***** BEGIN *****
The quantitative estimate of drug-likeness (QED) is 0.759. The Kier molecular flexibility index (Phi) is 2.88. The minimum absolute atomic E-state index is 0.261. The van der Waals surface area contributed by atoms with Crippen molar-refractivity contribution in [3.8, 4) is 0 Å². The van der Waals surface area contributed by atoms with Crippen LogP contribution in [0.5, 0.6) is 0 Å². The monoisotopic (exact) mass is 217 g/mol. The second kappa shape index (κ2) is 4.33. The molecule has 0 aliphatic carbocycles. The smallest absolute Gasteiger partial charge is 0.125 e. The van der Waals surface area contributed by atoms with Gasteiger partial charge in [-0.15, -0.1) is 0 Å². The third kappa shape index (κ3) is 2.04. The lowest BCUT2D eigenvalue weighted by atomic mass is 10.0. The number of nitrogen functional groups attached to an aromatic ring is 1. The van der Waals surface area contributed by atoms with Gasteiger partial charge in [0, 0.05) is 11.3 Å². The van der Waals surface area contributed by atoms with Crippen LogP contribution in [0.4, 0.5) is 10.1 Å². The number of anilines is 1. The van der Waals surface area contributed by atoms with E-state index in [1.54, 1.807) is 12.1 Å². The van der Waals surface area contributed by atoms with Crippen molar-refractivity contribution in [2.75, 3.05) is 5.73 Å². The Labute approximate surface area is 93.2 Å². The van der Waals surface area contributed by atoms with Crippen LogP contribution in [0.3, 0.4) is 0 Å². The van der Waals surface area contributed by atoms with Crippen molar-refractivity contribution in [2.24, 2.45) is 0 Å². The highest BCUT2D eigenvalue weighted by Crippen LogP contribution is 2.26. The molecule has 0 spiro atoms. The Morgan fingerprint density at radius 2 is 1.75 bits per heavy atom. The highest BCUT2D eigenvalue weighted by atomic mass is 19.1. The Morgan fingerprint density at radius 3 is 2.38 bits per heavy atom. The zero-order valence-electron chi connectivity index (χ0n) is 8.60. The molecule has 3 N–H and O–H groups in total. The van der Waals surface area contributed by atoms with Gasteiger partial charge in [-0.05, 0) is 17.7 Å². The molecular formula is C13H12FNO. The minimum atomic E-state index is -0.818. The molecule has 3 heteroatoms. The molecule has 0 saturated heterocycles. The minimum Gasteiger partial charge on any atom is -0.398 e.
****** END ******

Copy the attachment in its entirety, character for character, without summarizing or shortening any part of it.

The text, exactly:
The quantitative estimate of drug-likeness (QED) is 0.759. The Kier molecular flexibility index (Phi) is 2.88. The minimum absolute atomic E-state index is 0.261. The van der Waals surface area contributed by atoms with Crippen molar-refractivity contribution in [3.8, 4) is 0 Å². The van der Waals surface area contributed by atoms with Crippen LogP contribution in [0.5, 0.6) is 0 Å². The monoisotopic (exact) mass is 217 g/mol. The second kappa shape index (κ2) is 4.33. The molecule has 0 aliphatic carbocycles. The smallest absolute Gasteiger partial charge is 0.125 e. The van der Waals surface area contributed by atoms with Gasteiger partial charge in [-0.15, -0.1) is 0 Å². The third kappa shape index (κ3) is 2.04. The lowest BCUT2D eigenvalue weighted by atomic mass is 10.0. The number of nitrogen functional groups attached to an aromatic ring is 1. The van der Waals surface area contributed by atoms with Gasteiger partial charge in [0, 0.05) is 11.3 Å². The van der Waals surface area contributed by atoms with Crippen LogP contribution in [0.4, 0.5) is 10.1 Å². The number of anilines is 1. The van der Waals surface area contributed by atoms with E-state index in [1.54, 1.807) is 12.1 Å². The van der Waals surface area contributed by atoms with Crippen molar-refractivity contribution in [2.75, 3.05) is 5.73 Å². The Labute approximate surface area is 93.2 Å². The van der Waals surface area contributed by atoms with Crippen LogP contribution in [0.3, 0.4) is 0 Å². The van der Waals surface area contributed by atoms with Crippen molar-refractivity contribution in [2.24, 2.45) is 0 Å². The highest BCUT2D eigenvalue weighted by Crippen LogP contribution is 2.26. The molecule has 0 spiro atoms. The Morgan fingerprint density at radius 2 is 1.75 bits per heavy atom. The highest BCUT2D eigenvalue weighted by atomic mass is 19.1. The Morgan fingerprint density at radius 3 is 2.38 bits per heavy atom. The zero-order valence-electron chi connectivity index (χ0n) is 8.60. The molecule has 3 N–H and O–H groups in total. The van der Waals surface area contributed by atoms with Gasteiger partial charge in [-0.05, 0) is 17.7 Å². The molecular formula is C13H12FNO. The minimum atomic E-state index is -0.818. The molecule has 3 heteroatoms. The molecule has 0 saturated heterocycles. The minimum Gasteiger partial charge on any atom is -0.398 e.